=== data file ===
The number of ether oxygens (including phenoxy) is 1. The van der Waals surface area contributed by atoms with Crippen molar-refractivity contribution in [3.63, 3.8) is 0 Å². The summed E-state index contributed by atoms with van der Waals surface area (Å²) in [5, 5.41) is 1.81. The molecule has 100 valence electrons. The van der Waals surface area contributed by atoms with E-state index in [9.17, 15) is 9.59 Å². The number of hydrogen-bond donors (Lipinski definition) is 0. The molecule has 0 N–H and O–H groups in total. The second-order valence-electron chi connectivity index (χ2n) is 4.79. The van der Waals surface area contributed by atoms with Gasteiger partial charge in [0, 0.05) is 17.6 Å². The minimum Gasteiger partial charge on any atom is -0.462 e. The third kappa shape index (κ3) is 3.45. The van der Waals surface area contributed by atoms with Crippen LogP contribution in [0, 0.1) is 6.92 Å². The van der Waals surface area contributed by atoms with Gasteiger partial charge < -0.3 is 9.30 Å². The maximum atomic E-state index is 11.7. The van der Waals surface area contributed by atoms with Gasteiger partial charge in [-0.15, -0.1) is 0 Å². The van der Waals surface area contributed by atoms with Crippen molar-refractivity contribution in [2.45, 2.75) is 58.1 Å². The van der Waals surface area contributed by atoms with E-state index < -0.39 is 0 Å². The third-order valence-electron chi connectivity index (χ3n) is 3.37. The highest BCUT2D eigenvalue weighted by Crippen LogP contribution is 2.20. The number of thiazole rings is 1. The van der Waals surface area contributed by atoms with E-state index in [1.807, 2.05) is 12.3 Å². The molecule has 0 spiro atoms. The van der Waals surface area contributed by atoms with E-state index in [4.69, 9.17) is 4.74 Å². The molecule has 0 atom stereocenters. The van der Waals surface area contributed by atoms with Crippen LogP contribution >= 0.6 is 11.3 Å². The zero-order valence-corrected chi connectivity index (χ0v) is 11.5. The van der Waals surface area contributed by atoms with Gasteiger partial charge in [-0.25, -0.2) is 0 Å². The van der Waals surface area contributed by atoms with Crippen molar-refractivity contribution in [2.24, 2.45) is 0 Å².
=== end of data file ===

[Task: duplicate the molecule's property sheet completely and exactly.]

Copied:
The number of ether oxygens (including phenoxy) is 1. The van der Waals surface area contributed by atoms with Crippen molar-refractivity contribution in [3.63, 3.8) is 0 Å². The summed E-state index contributed by atoms with van der Waals surface area (Å²) in [5, 5.41) is 1.81. The molecule has 100 valence electrons. The van der Waals surface area contributed by atoms with E-state index in [9.17, 15) is 9.59 Å². The number of hydrogen-bond donors (Lipinski definition) is 0. The molecule has 0 N–H and O–H groups in total. The second-order valence-electron chi connectivity index (χ2n) is 4.79. The van der Waals surface area contributed by atoms with Gasteiger partial charge in [0, 0.05) is 17.6 Å². The minimum Gasteiger partial charge on any atom is -0.462 e. The third kappa shape index (κ3) is 3.45. The van der Waals surface area contributed by atoms with Crippen LogP contribution in [0, 0.1) is 6.92 Å². The van der Waals surface area contributed by atoms with Gasteiger partial charge < -0.3 is 9.30 Å². The maximum atomic E-state index is 11.7. The van der Waals surface area contributed by atoms with Gasteiger partial charge in [-0.15, -0.1) is 0 Å². The van der Waals surface area contributed by atoms with Crippen molar-refractivity contribution in [2.45, 2.75) is 58.1 Å². The van der Waals surface area contributed by atoms with E-state index < -0.39 is 0 Å². The third-order valence-electron chi connectivity index (χ3n) is 3.37. The highest BCUT2D eigenvalue weighted by Crippen LogP contribution is 2.20. The number of thiazole rings is 1. The van der Waals surface area contributed by atoms with E-state index in [1.807, 2.05) is 12.3 Å². The molecule has 0 spiro atoms. The van der Waals surface area contributed by atoms with E-state index in [4.69, 9.17) is 4.74 Å². The molecule has 0 atom stereocenters. The van der Waals surface area contributed by atoms with Crippen LogP contribution >= 0.6 is 11.3 Å². The zero-order valence-corrected chi connectivity index (χ0v) is 11.5. The van der Waals surface area contributed by atoms with Gasteiger partial charge in [-0.25, -0.2) is 0 Å². The van der Waals surface area contributed by atoms with Crippen molar-refractivity contribution in [2.24, 2.45) is 0 Å².